From the News column of the May 2002 Perspectives
2002 Gutenberg-e Workshop
Frances M. Clarke, May 2002
Most scholars who transform their dissertations into books find the experience a lonely one, lacking even the solace of fellow sufferers that a graduate school setting provides. But this is not so for the winners of the Gutenberg-e Prizes, who receive $20,000 toward revision of their manuscripts, which will then be published as e-books by Columbia University Press. Each year, the press organizes a workshop that brings together Gutenberg-e authors and the press's editors and designers. At the fifth workshop in this series, held in New York on March 11 and 12, five of this year's Gutenberg-e authors discussed their projects and tentative plans for revisions while seven former recipients of the prize were on hand to offer the benefit of their experience and to preview their new and forthcoming books. As a recently published Gutenberg-e author explained to workshop participants, one of the added benefits of being involved in the Gutenberg-e program is that authors are drawn together due to their shared goals and mutual excitement in pioneering innovative scholarship—a novel collegiality that's reinforced by regular opportunities to meet and swap ideas.
Robert Darnton helped to originate and launch the Gutenberg-e program in 1999, with generous funding from the Andrew W. Mellon Foundation. He opened the workshop with a few words of advice. "What matters is the scholarship," he told new authors, reminding them that Columbia University Press's electronic publishing team would take care of all the technological and design aspects of their books. The five most recent winners—who were awarded the 2001 Gutenberg-e prizes for their work in the fields of military history and the history of foreign relations—then briefly discussed their projects as well as their initial plans to take advantage of web technology to enhance their books.
Daniel Kowalsky was the first to give an overview of his project, which makes use of previously inaccessible Soviet archival sources as well as those from Spain to examine the ill-fated bilateral relationship between these two countries during the Spanish Civil War. Kowalsky went on to detail some of the numerous possibilities he envisaged for employing technology to augment his research. To cite just one example, he described how the use of video would greatly enrich his discussion of cultural exchanges between Spain and the USSR. Short clips of Soviet newsreels or films, he explained, could provide dramatic examples of the way authorities mobilized the nation's cinematographers, inundating Spain with Russian culture and propaganda in an effort to advance Stalin's vision of a grand solidarity movement between the two nations.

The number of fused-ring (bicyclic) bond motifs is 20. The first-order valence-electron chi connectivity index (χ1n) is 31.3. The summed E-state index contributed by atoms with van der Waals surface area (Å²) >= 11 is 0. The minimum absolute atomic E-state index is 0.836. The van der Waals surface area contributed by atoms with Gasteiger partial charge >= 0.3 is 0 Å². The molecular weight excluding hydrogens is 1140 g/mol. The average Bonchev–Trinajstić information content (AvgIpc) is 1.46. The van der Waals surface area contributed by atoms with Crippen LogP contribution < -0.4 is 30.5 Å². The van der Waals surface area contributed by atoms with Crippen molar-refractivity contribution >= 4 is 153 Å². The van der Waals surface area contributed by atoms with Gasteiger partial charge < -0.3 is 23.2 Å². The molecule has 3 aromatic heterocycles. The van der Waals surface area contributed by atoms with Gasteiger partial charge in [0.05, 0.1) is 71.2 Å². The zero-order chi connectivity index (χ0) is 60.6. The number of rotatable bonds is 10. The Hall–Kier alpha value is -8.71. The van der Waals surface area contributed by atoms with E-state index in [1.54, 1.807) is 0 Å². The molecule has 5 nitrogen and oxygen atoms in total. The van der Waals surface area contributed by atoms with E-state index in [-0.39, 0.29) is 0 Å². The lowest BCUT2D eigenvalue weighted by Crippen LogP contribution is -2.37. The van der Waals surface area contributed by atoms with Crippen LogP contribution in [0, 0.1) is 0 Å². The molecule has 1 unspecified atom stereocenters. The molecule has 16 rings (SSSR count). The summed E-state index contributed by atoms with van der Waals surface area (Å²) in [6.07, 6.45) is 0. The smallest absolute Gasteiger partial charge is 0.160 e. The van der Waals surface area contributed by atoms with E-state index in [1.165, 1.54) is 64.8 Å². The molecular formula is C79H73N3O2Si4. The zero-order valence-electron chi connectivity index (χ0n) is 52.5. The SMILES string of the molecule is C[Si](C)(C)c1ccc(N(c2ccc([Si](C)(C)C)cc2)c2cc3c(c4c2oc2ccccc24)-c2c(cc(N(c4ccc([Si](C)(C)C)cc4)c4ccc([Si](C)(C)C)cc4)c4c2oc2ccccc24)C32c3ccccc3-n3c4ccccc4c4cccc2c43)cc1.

Sanders Marble likewise foresaw a multitude of exciting possibilities for transforming his manuscript—an examination of the role of British artillery battalions in World War I—into an e-book. For instance, Marble noted that an electronic format would allow him to include enhancements such as oral interviews with veterans or film clippings depicting artillery bombardments. Likewise, Marble explained that a great deal of British military planning during World War I took place on maps. By using a series of animated maps, he envisaged a novel means to analyze the evolution of battle plans during the conflict, as well as a new way to explore the wartime history of cartography.
Kenneth Estes began his presentation by noting that the biggest problem he now faced was one of having almost limitless possibilities. Estes's project deals with western European volunteers in the German Army during World War II—a topic that he foresees bringing to life through wartime documentary footage and select primary documents. Since his work entails a series of complex comparisons between the motivations, experiences, and performance of combat units from various west European nationalities, however, Estes also anticipated how useful it would be if he provided links to a wide range of different side discussions—such as a statistical and demographic analysis of volunteer units; biographies of key figures; information relating to weapons and equipment; or crucial military particulars, such as unit histories or details of notable battles and campaigns.
Kenneth Steuer came up with a range of similarly interesting ideas for transforming his manuscript. Having written on the YMCA's role in providing relief to POWs during World War I, Steuer stated that electronic publication offered a number of opportunities for further exploring topics like the Y's role in socializing prisoners. Describing a few of the sources contained in the YMCA's rich archives that he might make use of to illustrate and enhance his analysis, Steuer listed an extensive photograph and pamphlet collection, the writings of YMCA spokesmen, and masses of equipment used in the organization's wartime programs.
Christopher O'Sullivan's research, which focused on the role of undersecretary Sumner Welles in postwar planning, entails a reassessment of America's foreign policy during World War II. Like most of the other Gutenberg-e authors, O'Sullivan stated his intention to use part of his fellowship to return to the archives in order to gather additional primary source material to link to his published book.
After the new authors sketched out the possibilities for online presentations of their scholarship, former Gutenberg-e Prize winners Gregory Brown, Mary Halavais, Anne Hardgrove, Michael Katten, and Sarah Lowengard gave fascinating presentations of their newly published or almost-published books.
Frances Clarke is a research associate for the AHA's Research Division.